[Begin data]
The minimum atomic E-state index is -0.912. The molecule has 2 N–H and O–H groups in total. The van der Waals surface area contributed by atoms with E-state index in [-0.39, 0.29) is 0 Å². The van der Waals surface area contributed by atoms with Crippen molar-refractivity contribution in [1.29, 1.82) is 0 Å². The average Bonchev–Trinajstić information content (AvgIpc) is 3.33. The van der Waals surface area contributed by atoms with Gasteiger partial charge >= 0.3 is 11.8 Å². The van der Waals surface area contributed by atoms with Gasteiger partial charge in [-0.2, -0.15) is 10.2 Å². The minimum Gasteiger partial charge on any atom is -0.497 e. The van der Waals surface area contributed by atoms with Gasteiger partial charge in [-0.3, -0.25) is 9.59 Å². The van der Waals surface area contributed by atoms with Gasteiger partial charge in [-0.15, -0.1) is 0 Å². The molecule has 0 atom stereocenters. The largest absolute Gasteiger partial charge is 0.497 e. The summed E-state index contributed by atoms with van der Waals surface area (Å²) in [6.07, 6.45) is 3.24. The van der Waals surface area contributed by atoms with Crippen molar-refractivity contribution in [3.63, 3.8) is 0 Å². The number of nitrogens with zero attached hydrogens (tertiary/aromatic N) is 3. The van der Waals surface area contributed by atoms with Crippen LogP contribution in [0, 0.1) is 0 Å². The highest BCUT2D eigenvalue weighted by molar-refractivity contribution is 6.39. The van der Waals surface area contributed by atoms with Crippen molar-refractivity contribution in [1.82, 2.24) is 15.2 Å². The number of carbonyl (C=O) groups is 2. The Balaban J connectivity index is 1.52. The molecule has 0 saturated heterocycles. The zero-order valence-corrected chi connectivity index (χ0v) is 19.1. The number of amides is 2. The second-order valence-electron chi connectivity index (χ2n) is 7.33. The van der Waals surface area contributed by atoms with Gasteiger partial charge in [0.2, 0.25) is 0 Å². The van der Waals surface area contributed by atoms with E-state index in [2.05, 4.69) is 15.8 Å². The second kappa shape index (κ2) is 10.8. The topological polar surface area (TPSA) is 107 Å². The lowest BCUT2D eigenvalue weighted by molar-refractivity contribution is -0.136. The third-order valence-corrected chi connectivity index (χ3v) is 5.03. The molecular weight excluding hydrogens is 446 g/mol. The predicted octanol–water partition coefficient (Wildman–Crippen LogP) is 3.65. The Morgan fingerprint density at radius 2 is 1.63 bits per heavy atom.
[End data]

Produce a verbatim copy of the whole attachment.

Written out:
The minimum atomic E-state index is -0.912. The molecule has 2 N–H and O–H groups in total. The van der Waals surface area contributed by atoms with E-state index in [-0.39, 0.29) is 0 Å². The van der Waals surface area contributed by atoms with Crippen molar-refractivity contribution in [1.29, 1.82) is 0 Å². The average Bonchev–Trinajstić information content (AvgIpc) is 3.33. The van der Waals surface area contributed by atoms with Gasteiger partial charge >= 0.3 is 11.8 Å². The van der Waals surface area contributed by atoms with Gasteiger partial charge in [-0.2, -0.15) is 10.2 Å². The minimum Gasteiger partial charge on any atom is -0.497 e. The van der Waals surface area contributed by atoms with Gasteiger partial charge in [-0.3, -0.25) is 9.59 Å². The van der Waals surface area contributed by atoms with Gasteiger partial charge in [-0.15, -0.1) is 0 Å². The molecule has 0 atom stereocenters. The largest absolute Gasteiger partial charge is 0.497 e. The summed E-state index contributed by atoms with van der Waals surface area (Å²) in [6.07, 6.45) is 3.24. The van der Waals surface area contributed by atoms with Crippen molar-refractivity contribution in [3.63, 3.8) is 0 Å². The number of nitrogens with zero attached hydrogens (tertiary/aromatic N) is 3. The van der Waals surface area contributed by atoms with Crippen LogP contribution in [0, 0.1) is 0 Å². The highest BCUT2D eigenvalue weighted by molar-refractivity contribution is 6.39. The van der Waals surface area contributed by atoms with Crippen molar-refractivity contribution in [1.82, 2.24) is 15.2 Å². The number of carbonyl (C=O) groups is 2. The Balaban J connectivity index is 1.52. The molecule has 0 saturated heterocycles. The zero-order valence-corrected chi connectivity index (χ0v) is 19.1. The number of amides is 2. The second-order valence-electron chi connectivity index (χ2n) is 7.33. The van der Waals surface area contributed by atoms with Gasteiger partial charge in [0.2, 0.25) is 0 Å². The van der Waals surface area contributed by atoms with E-state index in [2.05, 4.69) is 15.8 Å². The second kappa shape index (κ2) is 10.8. The topological polar surface area (TPSA) is 107 Å². The lowest BCUT2D eigenvalue weighted by molar-refractivity contribution is -0.136. The third-order valence-corrected chi connectivity index (χ3v) is 5.03. The molecular weight excluding hydrogens is 446 g/mol. The predicted octanol–water partition coefficient (Wildman–Crippen LogP) is 3.65. The Morgan fingerprint density at radius 2 is 1.63 bits per heavy atom.